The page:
The foxy-colored cat known as the caracal is a species of lynx, and agrees with the latter in its long limbs, penciled ears, and the characters of its teeth; but in its longer tail, absence of a ruff round the throat, and less close and thick fur, it resembles the caffre-cat. The transition from the typical cats to the lynxes is, therefore, complete. The caracal is sometimes called the desert lynx.
In addition to its long limbs it is characterized by its slender build, the length of the tail being equal to one-third of that of the hind leg and body, and by the long tufts of black hair surmounting the long ears. The length of the head and body varies from 26 to 30 inches, and that of the tail from 9 to io inches; the height at the shoulder being from 16 to 18 inches.
This species is sometimes known as the Persian, and at others as the red lynx, but the latter name is properly applied to a North American variety of the true lynx. Although a rare animal everywhere, the caracal is spread over the greater part of India, with the exception of Bengal, the Malabar coast, and the Eastern Himalaya. It is unknown to the eastward of the Bay of Bengal, but towards the southwest it is found in Mesopotamia, and perhaps the Persian highlands. It is also found in Arabia; and over a large portion of Africa it is the sole representative of the lynxes.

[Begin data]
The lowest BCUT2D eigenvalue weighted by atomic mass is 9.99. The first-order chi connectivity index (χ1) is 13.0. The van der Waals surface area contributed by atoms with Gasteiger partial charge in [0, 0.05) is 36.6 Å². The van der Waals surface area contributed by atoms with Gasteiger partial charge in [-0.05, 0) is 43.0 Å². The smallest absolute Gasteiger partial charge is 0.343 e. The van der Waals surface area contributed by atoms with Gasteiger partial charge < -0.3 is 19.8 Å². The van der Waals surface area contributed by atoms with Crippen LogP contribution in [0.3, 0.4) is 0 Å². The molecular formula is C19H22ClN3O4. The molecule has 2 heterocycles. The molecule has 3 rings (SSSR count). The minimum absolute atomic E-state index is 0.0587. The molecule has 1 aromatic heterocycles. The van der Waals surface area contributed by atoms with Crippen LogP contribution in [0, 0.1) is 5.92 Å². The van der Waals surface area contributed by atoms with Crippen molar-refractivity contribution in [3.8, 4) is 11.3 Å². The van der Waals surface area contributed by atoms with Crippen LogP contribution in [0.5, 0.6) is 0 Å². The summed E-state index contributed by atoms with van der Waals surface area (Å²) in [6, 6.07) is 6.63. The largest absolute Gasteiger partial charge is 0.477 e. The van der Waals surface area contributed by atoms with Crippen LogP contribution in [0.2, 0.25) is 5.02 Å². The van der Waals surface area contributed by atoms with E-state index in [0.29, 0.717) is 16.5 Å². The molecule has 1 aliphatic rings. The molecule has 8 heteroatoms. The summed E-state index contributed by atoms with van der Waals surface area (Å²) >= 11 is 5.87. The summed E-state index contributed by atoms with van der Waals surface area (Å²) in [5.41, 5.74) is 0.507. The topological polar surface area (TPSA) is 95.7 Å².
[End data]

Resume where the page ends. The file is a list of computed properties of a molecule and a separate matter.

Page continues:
We have little or no information as to the habits of the caracal in Africa, and only a scant record of its mode of life in India. I know, however, that it dwells among grass and bushes, rather than in forests. Its prey consists largely of gazelles, the smaller species of deer, hares, pea-fowl, florican, cranes, and other birds; and so active is the creature, that it has the power of springing up and capturing birds on the wing at a height of five or six feet above the ground. The caracal is easily tamed, and in some parts of India is trained to capture several of the animals mentioned above as forming its natural prey. It is a favorite amusement among the natives to let loose a couple of tame caracals among a flock of pigeons feeding on the ground, when each of them will strike down as many as ten birds before the flock can escape. It is believed that the expression "lnyx-eyed" owes its origin to this species.